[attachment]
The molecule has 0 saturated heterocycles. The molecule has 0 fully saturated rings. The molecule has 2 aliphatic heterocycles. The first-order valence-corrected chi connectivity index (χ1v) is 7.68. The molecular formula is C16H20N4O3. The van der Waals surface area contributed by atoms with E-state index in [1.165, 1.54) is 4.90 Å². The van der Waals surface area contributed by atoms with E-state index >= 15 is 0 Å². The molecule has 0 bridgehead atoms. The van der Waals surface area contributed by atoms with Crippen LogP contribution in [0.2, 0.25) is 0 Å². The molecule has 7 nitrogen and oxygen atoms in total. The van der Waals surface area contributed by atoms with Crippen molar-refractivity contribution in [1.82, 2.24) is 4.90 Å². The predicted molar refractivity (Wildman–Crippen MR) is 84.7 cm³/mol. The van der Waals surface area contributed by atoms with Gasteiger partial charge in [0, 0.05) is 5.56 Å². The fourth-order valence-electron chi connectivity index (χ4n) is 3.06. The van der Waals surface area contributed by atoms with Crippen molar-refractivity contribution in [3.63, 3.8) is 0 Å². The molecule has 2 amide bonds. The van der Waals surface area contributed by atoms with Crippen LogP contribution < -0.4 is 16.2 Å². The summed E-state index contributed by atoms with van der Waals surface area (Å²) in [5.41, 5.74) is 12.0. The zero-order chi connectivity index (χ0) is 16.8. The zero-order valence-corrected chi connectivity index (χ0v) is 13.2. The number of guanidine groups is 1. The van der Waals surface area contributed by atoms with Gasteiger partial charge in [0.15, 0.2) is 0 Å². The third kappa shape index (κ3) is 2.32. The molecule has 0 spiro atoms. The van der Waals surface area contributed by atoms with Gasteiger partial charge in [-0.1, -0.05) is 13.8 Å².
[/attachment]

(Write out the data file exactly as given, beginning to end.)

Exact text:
The molecule has 0 saturated heterocycles. The molecule has 0 fully saturated rings. The molecule has 2 aliphatic heterocycles. The first-order valence-corrected chi connectivity index (χ1v) is 7.68. The molecular formula is C16H20N4O3. The van der Waals surface area contributed by atoms with E-state index in [1.165, 1.54) is 4.90 Å². The van der Waals surface area contributed by atoms with E-state index >= 15 is 0 Å². The molecule has 0 bridgehead atoms. The van der Waals surface area contributed by atoms with Crippen LogP contribution in [0.2, 0.25) is 0 Å². The molecule has 7 nitrogen and oxygen atoms in total. The van der Waals surface area contributed by atoms with Crippen molar-refractivity contribution in [1.82, 2.24) is 4.90 Å². The predicted molar refractivity (Wildman–Crippen MR) is 84.7 cm³/mol. The van der Waals surface area contributed by atoms with Gasteiger partial charge in [0, 0.05) is 5.56 Å². The fourth-order valence-electron chi connectivity index (χ4n) is 3.06. The van der Waals surface area contributed by atoms with Crippen molar-refractivity contribution in [3.63, 3.8) is 0 Å². The molecule has 2 amide bonds. The van der Waals surface area contributed by atoms with Crippen LogP contribution < -0.4 is 16.2 Å². The summed E-state index contributed by atoms with van der Waals surface area (Å²) in [5.41, 5.74) is 12.0. The zero-order chi connectivity index (χ0) is 16.8. The zero-order valence-corrected chi connectivity index (χ0v) is 13.2. The number of guanidine groups is 1. The van der Waals surface area contributed by atoms with Gasteiger partial charge in [0.15, 0.2) is 0 Å². The third kappa shape index (κ3) is 2.32. The molecule has 0 spiro atoms. The van der Waals surface area contributed by atoms with Gasteiger partial charge in [-0.1, -0.05) is 13.8 Å².